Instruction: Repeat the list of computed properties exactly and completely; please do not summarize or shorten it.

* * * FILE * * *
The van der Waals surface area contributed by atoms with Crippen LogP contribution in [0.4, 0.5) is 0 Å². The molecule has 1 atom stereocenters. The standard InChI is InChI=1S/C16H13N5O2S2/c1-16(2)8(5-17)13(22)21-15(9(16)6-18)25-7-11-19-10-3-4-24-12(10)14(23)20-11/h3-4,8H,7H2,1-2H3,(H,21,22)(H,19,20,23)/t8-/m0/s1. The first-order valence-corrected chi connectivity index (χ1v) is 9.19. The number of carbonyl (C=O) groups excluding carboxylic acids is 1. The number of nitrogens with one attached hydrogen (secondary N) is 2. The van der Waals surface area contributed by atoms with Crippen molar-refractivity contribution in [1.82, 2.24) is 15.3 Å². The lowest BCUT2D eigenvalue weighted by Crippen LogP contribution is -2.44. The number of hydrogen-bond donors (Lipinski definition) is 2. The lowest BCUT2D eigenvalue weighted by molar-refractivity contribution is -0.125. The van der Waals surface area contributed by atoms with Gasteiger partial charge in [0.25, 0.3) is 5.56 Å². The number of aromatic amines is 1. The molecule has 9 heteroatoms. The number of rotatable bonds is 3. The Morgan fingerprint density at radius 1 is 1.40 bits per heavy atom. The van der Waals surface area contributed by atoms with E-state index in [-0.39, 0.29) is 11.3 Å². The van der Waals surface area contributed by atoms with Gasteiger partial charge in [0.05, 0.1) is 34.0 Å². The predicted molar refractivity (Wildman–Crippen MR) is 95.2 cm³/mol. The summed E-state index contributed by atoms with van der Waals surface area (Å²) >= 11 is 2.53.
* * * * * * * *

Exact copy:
The van der Waals surface area contributed by atoms with Crippen LogP contribution in [0.4, 0.5) is 0 Å². The molecule has 1 atom stereocenters. The standard InChI is InChI=1S/C16H13N5O2S2/c1-16(2)8(5-17)13(22)21-15(9(16)6-18)25-7-11-19-10-3-4-24-12(10)14(23)20-11/h3-4,8H,7H2,1-2H3,(H,21,22)(H,19,20,23)/t8-/m0/s1. The first-order valence-corrected chi connectivity index (χ1v) is 9.19. The number of carbonyl (C=O) groups excluding carboxylic acids is 1. The number of nitrogens with one attached hydrogen (secondary N) is 2. The van der Waals surface area contributed by atoms with Crippen molar-refractivity contribution in [1.82, 2.24) is 15.3 Å². The lowest BCUT2D eigenvalue weighted by Crippen LogP contribution is -2.44. The number of hydrogen-bond donors (Lipinski definition) is 2. The lowest BCUT2D eigenvalue weighted by molar-refractivity contribution is -0.125. The van der Waals surface area contributed by atoms with Gasteiger partial charge in [0.25, 0.3) is 5.56 Å². The number of aromatic amines is 1. The molecule has 9 heteroatoms. The number of rotatable bonds is 3. The Morgan fingerprint density at radius 1 is 1.40 bits per heavy atom. The van der Waals surface area contributed by atoms with E-state index in [-0.39, 0.29) is 11.3 Å². The van der Waals surface area contributed by atoms with Gasteiger partial charge in [0.05, 0.1) is 34.0 Å². The predicted molar refractivity (Wildman–Crippen MR) is 95.2 cm³/mol. The summed E-state index contributed by atoms with van der Waals surface area (Å²) >= 11 is 2.53.